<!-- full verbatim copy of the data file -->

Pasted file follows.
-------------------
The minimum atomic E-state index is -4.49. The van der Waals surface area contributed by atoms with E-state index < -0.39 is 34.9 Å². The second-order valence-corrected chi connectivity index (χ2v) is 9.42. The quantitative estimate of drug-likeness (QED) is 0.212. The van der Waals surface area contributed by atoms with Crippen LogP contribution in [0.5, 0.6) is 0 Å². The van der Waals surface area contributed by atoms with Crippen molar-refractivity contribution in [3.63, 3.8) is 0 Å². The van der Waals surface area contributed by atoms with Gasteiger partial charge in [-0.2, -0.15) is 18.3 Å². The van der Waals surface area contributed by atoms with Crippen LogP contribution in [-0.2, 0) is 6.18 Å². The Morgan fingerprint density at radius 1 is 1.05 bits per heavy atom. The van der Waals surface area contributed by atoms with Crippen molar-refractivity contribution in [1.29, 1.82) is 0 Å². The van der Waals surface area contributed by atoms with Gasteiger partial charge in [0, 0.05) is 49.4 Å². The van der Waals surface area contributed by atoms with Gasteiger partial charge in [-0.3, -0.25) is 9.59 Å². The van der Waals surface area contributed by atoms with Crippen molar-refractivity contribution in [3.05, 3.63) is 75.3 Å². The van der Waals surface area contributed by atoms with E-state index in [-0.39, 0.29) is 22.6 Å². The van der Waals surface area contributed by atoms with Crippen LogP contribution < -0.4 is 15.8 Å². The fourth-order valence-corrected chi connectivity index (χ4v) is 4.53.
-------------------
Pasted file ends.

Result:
The minimum atomic E-state index is -4.49. The van der Waals surface area contributed by atoms with E-state index < -0.39 is 34.9 Å². The second-order valence-corrected chi connectivity index (χ2v) is 9.42. The quantitative estimate of drug-likeness (QED) is 0.212. The van der Waals surface area contributed by atoms with Crippen LogP contribution in [0.5, 0.6) is 0 Å². The van der Waals surface area contributed by atoms with Crippen molar-refractivity contribution in [3.63, 3.8) is 0 Å². The van der Waals surface area contributed by atoms with Gasteiger partial charge in [-0.2, -0.15) is 18.3 Å². The van der Waals surface area contributed by atoms with Crippen LogP contribution in [-0.2, 0) is 6.18 Å². The Morgan fingerprint density at radius 1 is 1.05 bits per heavy atom. The van der Waals surface area contributed by atoms with Crippen molar-refractivity contribution in [1.29, 1.82) is 0 Å². The van der Waals surface area contributed by atoms with Gasteiger partial charge in [0, 0.05) is 49.4 Å². The van der Waals surface area contributed by atoms with Gasteiger partial charge in [-0.3, -0.25) is 9.59 Å². The van der Waals surface area contributed by atoms with Crippen molar-refractivity contribution in [3.05, 3.63) is 75.3 Å². The van der Waals surface area contributed by atoms with E-state index in [-0.39, 0.29) is 22.6 Å². The van der Waals surface area contributed by atoms with Crippen LogP contribution < -0.4 is 15.8 Å². The fourth-order valence-corrected chi connectivity index (χ4v) is 4.53.